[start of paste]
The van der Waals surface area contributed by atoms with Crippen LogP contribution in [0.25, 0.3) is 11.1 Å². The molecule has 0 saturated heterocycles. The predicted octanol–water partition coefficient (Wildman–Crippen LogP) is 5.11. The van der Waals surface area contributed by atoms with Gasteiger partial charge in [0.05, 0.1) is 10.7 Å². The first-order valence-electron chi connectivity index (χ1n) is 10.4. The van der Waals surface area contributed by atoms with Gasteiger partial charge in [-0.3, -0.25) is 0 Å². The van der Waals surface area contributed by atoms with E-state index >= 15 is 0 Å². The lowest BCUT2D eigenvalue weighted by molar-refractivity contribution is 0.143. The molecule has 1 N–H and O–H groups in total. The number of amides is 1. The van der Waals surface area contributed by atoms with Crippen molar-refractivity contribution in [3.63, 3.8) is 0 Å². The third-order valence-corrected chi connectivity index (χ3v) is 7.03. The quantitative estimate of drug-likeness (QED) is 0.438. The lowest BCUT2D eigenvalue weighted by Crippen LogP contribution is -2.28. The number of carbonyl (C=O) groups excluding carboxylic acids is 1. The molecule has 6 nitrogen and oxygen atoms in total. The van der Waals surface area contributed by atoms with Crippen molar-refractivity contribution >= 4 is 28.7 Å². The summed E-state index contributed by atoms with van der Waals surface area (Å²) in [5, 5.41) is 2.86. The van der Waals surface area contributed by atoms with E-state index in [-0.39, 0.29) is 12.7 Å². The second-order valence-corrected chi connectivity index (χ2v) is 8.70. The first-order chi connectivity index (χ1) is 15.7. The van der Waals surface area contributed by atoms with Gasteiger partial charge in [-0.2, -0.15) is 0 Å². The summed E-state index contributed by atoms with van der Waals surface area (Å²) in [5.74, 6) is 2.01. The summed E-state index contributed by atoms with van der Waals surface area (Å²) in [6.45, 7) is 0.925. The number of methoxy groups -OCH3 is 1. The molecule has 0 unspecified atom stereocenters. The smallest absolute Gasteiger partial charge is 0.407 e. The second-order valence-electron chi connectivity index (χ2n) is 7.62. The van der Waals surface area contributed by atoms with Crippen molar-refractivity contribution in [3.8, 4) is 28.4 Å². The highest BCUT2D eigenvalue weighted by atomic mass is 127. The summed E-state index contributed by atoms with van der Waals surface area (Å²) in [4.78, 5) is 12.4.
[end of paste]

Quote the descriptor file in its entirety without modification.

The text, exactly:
The van der Waals surface area contributed by atoms with Crippen LogP contribution in [0.25, 0.3) is 11.1 Å². The molecule has 0 saturated heterocycles. The predicted octanol–water partition coefficient (Wildman–Crippen LogP) is 5.11. The van der Waals surface area contributed by atoms with Gasteiger partial charge in [0.05, 0.1) is 10.7 Å². The first-order valence-electron chi connectivity index (χ1n) is 10.4. The van der Waals surface area contributed by atoms with Gasteiger partial charge in [-0.3, -0.25) is 0 Å². The van der Waals surface area contributed by atoms with E-state index >= 15 is 0 Å². The lowest BCUT2D eigenvalue weighted by molar-refractivity contribution is 0.143. The molecule has 1 N–H and O–H groups in total. The number of amides is 1. The van der Waals surface area contributed by atoms with Crippen molar-refractivity contribution in [3.63, 3.8) is 0 Å². The third-order valence-corrected chi connectivity index (χ3v) is 7.03. The quantitative estimate of drug-likeness (QED) is 0.438. The lowest BCUT2D eigenvalue weighted by Crippen LogP contribution is -2.28. The number of carbonyl (C=O) groups excluding carboxylic acids is 1. The molecule has 6 nitrogen and oxygen atoms in total. The van der Waals surface area contributed by atoms with Crippen molar-refractivity contribution >= 4 is 28.7 Å². The summed E-state index contributed by atoms with van der Waals surface area (Å²) in [5, 5.41) is 2.86. The van der Waals surface area contributed by atoms with E-state index in [-0.39, 0.29) is 12.7 Å². The second-order valence-corrected chi connectivity index (χ2v) is 8.70. The first-order chi connectivity index (χ1) is 15.7. The van der Waals surface area contributed by atoms with Gasteiger partial charge in [-0.2, -0.15) is 0 Å². The summed E-state index contributed by atoms with van der Waals surface area (Å²) in [5.74, 6) is 2.01. The summed E-state index contributed by atoms with van der Waals surface area (Å²) in [6.45, 7) is 0.925. The number of methoxy groups -OCH3 is 1. The molecule has 0 unspecified atom stereocenters. The smallest absolute Gasteiger partial charge is 0.407 e. The second-order valence-electron chi connectivity index (χ2n) is 7.62. The van der Waals surface area contributed by atoms with Crippen molar-refractivity contribution in [3.8, 4) is 28.4 Å². The highest BCUT2D eigenvalue weighted by atomic mass is 127. The summed E-state index contributed by atoms with van der Waals surface area (Å²) in [4.78, 5) is 12.4.